Feb 17, 2017

THE TELOMERE EFFECT



This post is past due, I've been meaning to provide an update on this book for weeks.  I've not read the book, I plan to read soon. 

I love the idea of science, research, discovery, translated into thoughts, ideas, information that everyone can share, digest and understand.  Being 19 months away from my 60th birthday, this topic is of interest for sure: Living Younger, Healthier, Longer. 

Elizabeth Blackburn is originally from Australia. She along with two other scientist were awarded the Nobel Prize for Physiology/Medicine in 2009 for their work and discovery of the telomere effect. 

Check out her Wikipedia page.  As soon as I read the book I will provide update. 







From the New York Times Book Reviews - By Gregory Cowles 



Resolved: 

January is self-help season — all those resolute readers, still nursing champagne hangovers and chocolate tummy aches, snatch up titles like “Food, Health and Happiness” (No. 1 on the advice, how-to and miscellaneous list) and “The Lose Your Belly Diet” (No. 2 on the same list), which will linger for a month or so before giving way to funny cat books, only to resurface like freckles at the first sign of beach weather. 

It’s not all questionable science and impossible aspirations, though. “The Telomere Effect,” an anti-aging book new at No. 15 on the hardcover nonfiction list, was written by a couple of honest-to-God scientists: Elizabeth Blackburn, president of the Salk Institute and a 2009 Nobel laureate in medicine, and Elissa Epel, a health psychologist who directs the Aging, Metabolism and Emotion Center at the University of California, San Francisco.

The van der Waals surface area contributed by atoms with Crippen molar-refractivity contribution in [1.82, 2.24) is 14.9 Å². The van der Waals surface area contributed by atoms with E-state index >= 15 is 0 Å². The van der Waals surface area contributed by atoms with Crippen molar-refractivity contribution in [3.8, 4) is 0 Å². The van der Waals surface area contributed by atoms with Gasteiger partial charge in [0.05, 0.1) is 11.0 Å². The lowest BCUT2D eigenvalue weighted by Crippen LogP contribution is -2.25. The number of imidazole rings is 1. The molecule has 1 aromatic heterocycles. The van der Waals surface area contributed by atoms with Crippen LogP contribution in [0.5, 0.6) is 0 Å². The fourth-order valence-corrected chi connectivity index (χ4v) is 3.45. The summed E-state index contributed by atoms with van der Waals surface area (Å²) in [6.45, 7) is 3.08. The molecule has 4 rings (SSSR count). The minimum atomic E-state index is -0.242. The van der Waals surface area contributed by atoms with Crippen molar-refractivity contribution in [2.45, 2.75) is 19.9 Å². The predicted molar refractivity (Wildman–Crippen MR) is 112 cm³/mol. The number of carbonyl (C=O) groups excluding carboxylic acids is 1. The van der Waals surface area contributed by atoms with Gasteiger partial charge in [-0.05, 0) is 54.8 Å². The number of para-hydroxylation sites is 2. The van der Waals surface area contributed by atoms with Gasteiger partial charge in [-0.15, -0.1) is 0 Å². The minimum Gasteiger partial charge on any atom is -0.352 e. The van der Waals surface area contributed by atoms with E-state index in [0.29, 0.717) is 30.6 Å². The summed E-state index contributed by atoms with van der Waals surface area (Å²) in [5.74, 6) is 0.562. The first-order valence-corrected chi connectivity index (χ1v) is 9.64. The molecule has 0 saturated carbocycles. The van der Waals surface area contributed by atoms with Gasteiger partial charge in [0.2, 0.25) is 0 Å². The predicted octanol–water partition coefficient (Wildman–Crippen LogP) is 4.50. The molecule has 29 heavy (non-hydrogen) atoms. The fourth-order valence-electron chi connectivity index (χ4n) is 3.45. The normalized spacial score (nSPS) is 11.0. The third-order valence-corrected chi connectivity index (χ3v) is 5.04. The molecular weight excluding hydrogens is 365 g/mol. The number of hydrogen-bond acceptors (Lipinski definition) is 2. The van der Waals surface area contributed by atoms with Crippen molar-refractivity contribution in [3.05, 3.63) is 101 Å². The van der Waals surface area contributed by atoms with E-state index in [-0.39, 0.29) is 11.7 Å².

The quick version of their book, and their research, is that our chromosomes rely on protective caps (called telomeres) akin to the tips that keep shoelaces from fraying; healthy living, they claim, can preserve or even restore those caps to slow the effects of aging. “Move your body,” Blackburn advised listeners of WNYC radio this month, in an interview with the journalist Jonathan Capehart in which she also casually deployed the correct term for those shoelace tips. (They’re aglets.) 

“Everyone thinks, ‘Oh, I have to run marathons and join expensive gyms and things like that.’ It turns out really brisk walking, even for short periods of time every day, buffers or alleviates some of the stress-related telomere shortening that happens in chronically stressed people. This is very encouraging, because even if you have a short lunchtime, you can get out and really briskly walk 10 minutes every day. . . . It’s totally doable, and it’s free.”